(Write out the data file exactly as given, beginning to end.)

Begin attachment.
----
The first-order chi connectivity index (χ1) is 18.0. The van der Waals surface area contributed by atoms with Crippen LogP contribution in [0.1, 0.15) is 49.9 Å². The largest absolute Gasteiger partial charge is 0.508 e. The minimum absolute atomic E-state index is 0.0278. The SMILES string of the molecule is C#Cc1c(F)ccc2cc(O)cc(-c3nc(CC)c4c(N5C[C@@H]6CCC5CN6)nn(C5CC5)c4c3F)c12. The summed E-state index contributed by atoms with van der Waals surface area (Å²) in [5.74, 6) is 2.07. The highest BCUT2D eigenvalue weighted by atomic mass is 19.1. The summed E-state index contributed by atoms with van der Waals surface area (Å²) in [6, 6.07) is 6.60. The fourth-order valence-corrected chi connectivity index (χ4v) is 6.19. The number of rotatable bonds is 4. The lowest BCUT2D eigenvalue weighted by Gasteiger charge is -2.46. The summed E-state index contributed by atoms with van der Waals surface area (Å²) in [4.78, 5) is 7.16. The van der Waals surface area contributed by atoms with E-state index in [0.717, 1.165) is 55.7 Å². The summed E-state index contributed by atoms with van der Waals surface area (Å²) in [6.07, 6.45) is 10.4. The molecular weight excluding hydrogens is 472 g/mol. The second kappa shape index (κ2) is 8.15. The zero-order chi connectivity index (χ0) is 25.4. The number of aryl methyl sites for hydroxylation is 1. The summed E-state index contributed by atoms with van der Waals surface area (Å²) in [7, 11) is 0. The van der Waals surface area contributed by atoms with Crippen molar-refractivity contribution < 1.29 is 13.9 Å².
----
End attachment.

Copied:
The first-order chi connectivity index (χ1) is 18.0. The van der Waals surface area contributed by atoms with Crippen LogP contribution in [0.1, 0.15) is 49.9 Å². The largest absolute Gasteiger partial charge is 0.508 e. The minimum absolute atomic E-state index is 0.0278. The SMILES string of the molecule is C#Cc1c(F)ccc2cc(O)cc(-c3nc(CC)c4c(N5C[C@@H]6CCC5CN6)nn(C5CC5)c4c3F)c12. The summed E-state index contributed by atoms with van der Waals surface area (Å²) in [5.74, 6) is 2.07. The highest BCUT2D eigenvalue weighted by atomic mass is 19.1. The summed E-state index contributed by atoms with van der Waals surface area (Å²) in [6, 6.07) is 6.60. The fourth-order valence-corrected chi connectivity index (χ4v) is 6.19. The number of rotatable bonds is 4. The lowest BCUT2D eigenvalue weighted by Gasteiger charge is -2.46. The summed E-state index contributed by atoms with van der Waals surface area (Å²) in [4.78, 5) is 7.16. The van der Waals surface area contributed by atoms with E-state index in [0.717, 1.165) is 55.7 Å². The summed E-state index contributed by atoms with van der Waals surface area (Å²) in [6.07, 6.45) is 10.4. The molecular weight excluding hydrogens is 472 g/mol. The second kappa shape index (κ2) is 8.15. The zero-order chi connectivity index (χ0) is 25.4. The number of aryl methyl sites for hydroxylation is 1. The summed E-state index contributed by atoms with van der Waals surface area (Å²) in [7, 11) is 0. The van der Waals surface area contributed by atoms with Crippen molar-refractivity contribution < 1.29 is 13.9 Å².